You can and should spend more time “drawing” with tile than drawing with a pencil when most of the details in the mosaic are about the size the smallest piece of tile that can be cut.
If the smallest details of your design are larger than multiple tiles, then you should draw a detailed pattern, but most mosaic plaques are small enough so that nearly all lines are affected by limitations in how small the tile can be cut, and drawing patterns for these can be counterproductive and cloud judgment.
Improvise Loosely On A Photo Or Image Used As A “Pattern”
HERE’S WHY NOT TO DRAW FOR SMALLS: Every element in your drawing will need to be a multiple of tiles wide or a fraction wide. Until you understand those multiples and fractions in practical terms of what you can cut and what looks good, your drawings can lead you to make bad design decisions and artificially cause you more stress than is necessary without teaching you more about rendering in tile. How To Transfer A Pattern From A Digital Image.
This Method Can Be Used To Make Original Art
What is the alternative to drawing if the beginner is only interested in making original art?
Answer: Select a model from a large number of images (such as hundreds or thousands looked up online or your own photos), and then render loosely with tile on top of that image making simplifications as needed.
This rendering process (“drawing with tile”) can teach you things about the image that the pencil is unaware of. It is a much more taxing interpretation than drawing, and it has its own vocabulary.
Here are the steps for making a pattern quickly from a photo or image,. The details follow. And an explanation about why this method works better than drawing studies of that image.
Make a “Pattern” From A Photo or Image Instead of Drawing It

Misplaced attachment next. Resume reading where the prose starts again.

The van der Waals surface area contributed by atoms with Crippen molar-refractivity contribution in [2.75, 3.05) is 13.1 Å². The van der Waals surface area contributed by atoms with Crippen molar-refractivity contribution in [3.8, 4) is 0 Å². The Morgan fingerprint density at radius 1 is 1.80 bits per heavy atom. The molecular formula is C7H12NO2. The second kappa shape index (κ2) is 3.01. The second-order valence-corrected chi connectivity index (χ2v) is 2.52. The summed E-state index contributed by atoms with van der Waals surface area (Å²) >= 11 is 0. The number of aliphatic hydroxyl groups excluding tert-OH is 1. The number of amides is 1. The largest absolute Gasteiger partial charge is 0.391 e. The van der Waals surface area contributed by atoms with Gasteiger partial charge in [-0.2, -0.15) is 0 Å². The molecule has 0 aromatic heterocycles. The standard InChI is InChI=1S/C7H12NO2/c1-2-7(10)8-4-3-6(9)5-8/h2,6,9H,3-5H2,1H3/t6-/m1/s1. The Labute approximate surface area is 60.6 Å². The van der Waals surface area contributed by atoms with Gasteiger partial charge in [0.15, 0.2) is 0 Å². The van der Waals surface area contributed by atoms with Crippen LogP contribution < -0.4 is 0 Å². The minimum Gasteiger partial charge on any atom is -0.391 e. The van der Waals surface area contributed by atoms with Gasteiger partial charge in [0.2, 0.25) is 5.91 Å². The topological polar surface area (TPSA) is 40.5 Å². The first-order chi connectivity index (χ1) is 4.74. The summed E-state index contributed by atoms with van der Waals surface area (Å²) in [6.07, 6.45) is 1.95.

- View a large pool of images, such as can be had in Google images, your own photos, books, and encyclopedias.
- Select an image with strong lines and iconic shapes.
- Modify the image as desired. Combine multiple figures if desired.
- Convert that image into a black and white image. (Photoshop or photocopier or tracing or sketching.)
- Resize the image to the size of the mosaic backer.
- Transfer the pattern to the backer.
- Render LOOSELY on this pattern making simplifications as needed.
I have written a separate article about How To Transfer Mosaic Patterns,
Resize Digitally or Using The Grid Method
Mosaic patterns can be resized digitally, but I have written some instructions for resizing a mosaic pattern using a grid while you copy it onto your backer board.
Combine and Modify Images
You can combine figures from different photos by drawing or tracing them and then cutting them out and gluing them together in collages, or you can do it digitally in Photoshop or other image editors. I prefer the digital method because you can resize the different figures as needed before combining them in a scene.
Making Black and White Copies of Photos